The round-up of the stories that a budding Student Lawyer should be aware of this week. Sign up here to get these updates in your inbox every week.
Article by Fozia Iftikar (Final Year Law Student at the University of Leeds)
The ongoing threat
Individuals and organisations across the globe have been blitzed with cyber security issues in recent times, which have seemingly become an involuntary side-effect of COVID-19 in cyber space. The threats range from phishing and malware, to eavesdropping and password attacks. These have been increasingly unpredictable – with Deloitte reporting cyberattacks utilising previously unseen malware or methods increasing by 15% during the pandemic.
Casualties across the board
Cyberattacks have certainly not discriminated against any sector, with healthcare being one of the biggest victims. This comes as no surprise, considering how valuable private patient information is to attackers (due to the data being sold on easily) and the sheer volume of devices used in hospitals making it more of a challenge to prioritise security.
Some of the largest glitches arose in hospitals in France, Ireland, and New Zealand respectively – all in the space of the last 6 months. A French hospital faced ransomware attacks, whilst Irish healthcare authorities witnessed hackers demanding £14 million to restore services (after handing it back for free eventually) and New Zealand faced two prolonged weeks of disruption to its computer systems. These continued attacks have subjected patients to risks with their private information getting out into the open, made the life of healthcare workers with little knowledge of cybersecurity issues more complex and caused a catastrophe by wiping out imperative information relating to scheduled hospital appointments.
Are companies upping their game?
The United Kingdom has been considered amongst the highest ranked in terms of its cybersecurity. However, the NHS has faced major cybersecurity incidents in the past: namingly, the NHS ‘WannaCry’ ransomware attack of May 2017. Emergency rooms were shut, and patients were denied service. So, what changed? And what lessons could be learnt for cybersecurity companies seeking to guard the healthcare sector?
After the disastrous events of 2017, some companies made a rapid move to upgrade their outdated operating systems and implement backup solutions which would minimise the chances of ransomware affecting their networks. However, three years on, many companies have still refused to learn from the lessons of the 2017. Thus, to eradicate cyberattack issues in the healthcare sector once and for all, companies across the globe must take proactive steps to strengthen their systems by implementing solid software which is not vulnerable to attacks, for the safety of all concerned.
For more on this topic please see here, here and here.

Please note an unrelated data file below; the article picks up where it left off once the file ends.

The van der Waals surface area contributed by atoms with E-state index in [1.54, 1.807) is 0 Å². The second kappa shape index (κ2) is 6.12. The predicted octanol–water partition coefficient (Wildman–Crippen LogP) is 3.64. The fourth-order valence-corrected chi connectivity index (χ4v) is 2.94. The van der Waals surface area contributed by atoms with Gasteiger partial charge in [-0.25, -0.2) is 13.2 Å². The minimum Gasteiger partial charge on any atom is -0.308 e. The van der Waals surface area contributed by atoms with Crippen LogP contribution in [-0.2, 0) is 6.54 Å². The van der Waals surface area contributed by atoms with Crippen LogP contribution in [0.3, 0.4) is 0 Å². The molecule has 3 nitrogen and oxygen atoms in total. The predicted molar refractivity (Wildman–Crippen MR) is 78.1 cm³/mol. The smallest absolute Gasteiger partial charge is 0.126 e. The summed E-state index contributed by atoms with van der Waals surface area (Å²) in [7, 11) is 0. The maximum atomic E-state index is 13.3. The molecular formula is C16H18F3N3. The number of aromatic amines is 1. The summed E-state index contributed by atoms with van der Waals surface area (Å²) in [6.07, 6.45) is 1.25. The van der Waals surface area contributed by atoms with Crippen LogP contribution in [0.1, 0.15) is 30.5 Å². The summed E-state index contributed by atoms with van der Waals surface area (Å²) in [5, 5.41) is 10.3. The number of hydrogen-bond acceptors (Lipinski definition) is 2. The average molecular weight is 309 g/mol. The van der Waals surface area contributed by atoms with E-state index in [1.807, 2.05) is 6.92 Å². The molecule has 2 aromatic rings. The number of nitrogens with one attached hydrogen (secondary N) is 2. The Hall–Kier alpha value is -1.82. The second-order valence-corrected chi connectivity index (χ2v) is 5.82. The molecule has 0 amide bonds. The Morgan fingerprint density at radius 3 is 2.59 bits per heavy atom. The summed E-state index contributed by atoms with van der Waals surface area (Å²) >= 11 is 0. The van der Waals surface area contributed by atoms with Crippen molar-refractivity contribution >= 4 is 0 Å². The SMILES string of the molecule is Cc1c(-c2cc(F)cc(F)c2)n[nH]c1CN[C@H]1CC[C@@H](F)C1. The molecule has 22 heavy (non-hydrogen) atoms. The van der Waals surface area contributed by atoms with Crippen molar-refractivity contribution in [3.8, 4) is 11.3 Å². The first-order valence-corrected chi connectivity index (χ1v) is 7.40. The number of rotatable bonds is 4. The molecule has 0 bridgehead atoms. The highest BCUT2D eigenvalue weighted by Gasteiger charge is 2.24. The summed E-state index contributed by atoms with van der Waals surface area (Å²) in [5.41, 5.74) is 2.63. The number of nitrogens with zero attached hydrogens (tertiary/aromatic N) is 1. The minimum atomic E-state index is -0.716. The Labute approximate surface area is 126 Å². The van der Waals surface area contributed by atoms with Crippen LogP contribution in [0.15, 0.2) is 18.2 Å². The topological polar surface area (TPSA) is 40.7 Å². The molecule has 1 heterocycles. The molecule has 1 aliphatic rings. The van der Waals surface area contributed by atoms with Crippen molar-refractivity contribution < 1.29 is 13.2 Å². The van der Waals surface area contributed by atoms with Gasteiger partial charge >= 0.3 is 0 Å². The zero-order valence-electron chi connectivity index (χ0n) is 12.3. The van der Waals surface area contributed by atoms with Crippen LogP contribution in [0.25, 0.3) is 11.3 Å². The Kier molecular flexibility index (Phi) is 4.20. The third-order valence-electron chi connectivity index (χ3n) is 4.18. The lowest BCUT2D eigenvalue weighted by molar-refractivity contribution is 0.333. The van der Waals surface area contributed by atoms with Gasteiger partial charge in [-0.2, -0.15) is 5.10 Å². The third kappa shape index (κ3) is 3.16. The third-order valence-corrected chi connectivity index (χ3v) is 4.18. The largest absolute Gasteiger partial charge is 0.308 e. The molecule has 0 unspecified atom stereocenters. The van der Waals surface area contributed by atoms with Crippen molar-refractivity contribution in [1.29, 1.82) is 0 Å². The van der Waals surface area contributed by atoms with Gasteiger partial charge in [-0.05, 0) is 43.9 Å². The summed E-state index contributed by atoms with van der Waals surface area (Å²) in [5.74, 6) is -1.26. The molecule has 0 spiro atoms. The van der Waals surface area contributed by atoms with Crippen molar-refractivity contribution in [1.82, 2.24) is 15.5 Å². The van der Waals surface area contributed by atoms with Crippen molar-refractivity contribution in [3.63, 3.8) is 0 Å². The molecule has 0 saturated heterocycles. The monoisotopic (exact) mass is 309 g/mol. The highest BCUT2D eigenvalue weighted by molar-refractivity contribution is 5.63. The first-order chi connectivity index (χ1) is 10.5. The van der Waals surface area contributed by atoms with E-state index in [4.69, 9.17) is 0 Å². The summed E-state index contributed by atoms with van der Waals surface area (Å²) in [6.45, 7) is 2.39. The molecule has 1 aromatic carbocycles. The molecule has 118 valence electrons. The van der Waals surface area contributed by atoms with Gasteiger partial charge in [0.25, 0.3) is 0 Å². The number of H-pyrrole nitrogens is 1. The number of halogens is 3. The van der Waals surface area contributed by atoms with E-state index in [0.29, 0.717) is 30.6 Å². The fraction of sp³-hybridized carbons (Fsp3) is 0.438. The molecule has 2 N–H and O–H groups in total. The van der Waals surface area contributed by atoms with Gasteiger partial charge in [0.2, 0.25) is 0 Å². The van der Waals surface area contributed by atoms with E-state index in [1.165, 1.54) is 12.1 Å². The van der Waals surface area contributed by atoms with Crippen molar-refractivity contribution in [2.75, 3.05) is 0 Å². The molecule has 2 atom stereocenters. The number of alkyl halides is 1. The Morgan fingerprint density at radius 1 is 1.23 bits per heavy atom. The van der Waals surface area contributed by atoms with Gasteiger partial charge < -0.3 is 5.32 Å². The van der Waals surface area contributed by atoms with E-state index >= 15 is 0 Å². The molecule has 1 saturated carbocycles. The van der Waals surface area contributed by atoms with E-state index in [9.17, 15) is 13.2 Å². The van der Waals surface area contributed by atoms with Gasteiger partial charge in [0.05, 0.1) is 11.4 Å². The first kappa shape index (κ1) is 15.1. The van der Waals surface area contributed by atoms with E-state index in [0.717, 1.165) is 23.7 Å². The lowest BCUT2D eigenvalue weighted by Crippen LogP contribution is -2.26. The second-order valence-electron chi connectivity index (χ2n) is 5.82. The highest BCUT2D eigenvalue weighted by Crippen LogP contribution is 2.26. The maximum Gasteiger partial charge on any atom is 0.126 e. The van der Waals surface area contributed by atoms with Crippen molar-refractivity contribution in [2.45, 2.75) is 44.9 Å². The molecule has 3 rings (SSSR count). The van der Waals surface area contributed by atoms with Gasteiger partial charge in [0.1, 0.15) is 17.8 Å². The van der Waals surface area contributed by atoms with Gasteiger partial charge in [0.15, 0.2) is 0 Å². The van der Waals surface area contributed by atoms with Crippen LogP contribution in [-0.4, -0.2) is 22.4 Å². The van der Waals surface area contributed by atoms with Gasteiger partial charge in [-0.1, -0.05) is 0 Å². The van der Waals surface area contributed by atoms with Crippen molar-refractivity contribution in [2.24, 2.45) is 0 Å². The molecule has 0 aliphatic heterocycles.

Article by Jamie Adair (1st year LLB student at Warwick University)
Chinese ride-hailing giant, Didi, is facing the possibility of serious penalties from Chinese regulators. The report emerged just two days after they raised $4.4 billion through their listing on the New York Stock Exchange, leading to a 20% fall in their share price.
Chinese regulators are planning a wave of punishments against Didi, including a fine which is likely to be bigger than the record $2.8 billion fine which Alibaba had to pay earlier this year. The penalties may also include the suspension of certain operations and delisting of Didi’s US shares. The report has surfaced a week after Chinese government officials visited Didi’s offices last week to carry out a cybersecurity review and alleged that they were illegally collecting users’ data. The CAC accordingly forced them to prevent new users from signing up and ordered the removal of Didi’s app from Chinese app stores.
Officials in Beijing have called for a new regulatory regime to monitor overseas IPOs, with the Cyberspace Administration of China (CAC) proposing rules to ban companies with more than 1 million users from listing abroad without undergoing a security review and receiving official permission. Chinese tech groups have historically preferred listing in New York because of its more liquid markets and the ease of going public compared to Hong Kong. However, regulators have perceived Didi’s recent listing in New York despite the CAC’s pushback as a challenge to Beijing’s authority which they are eager to punish. Beijing recently announced it is stepping up its scrutiny of Chinese listings in the US and tightening restrictions on cross-border data flows and security.
In response to the news, global investment banks are rushing to redirect a number of Chinese groups’ IPOs to Hong Kong, concerned that they may face similar treatment to Didi if they were to go ahead with their planned US listings. Advising Chinese companies on their IPOs has been incredibly profitable for banks such as Goldman Sachs and Morgan Stanley, which have generated fee revenue of $460 million in the first half of 2021. However, the recent announcement from Beijing may put an end to this trend and further restrictions could pose a threat to more than $2 trillion worth of Chinese shares on Wall Street.
You can read more about it here, here, and here.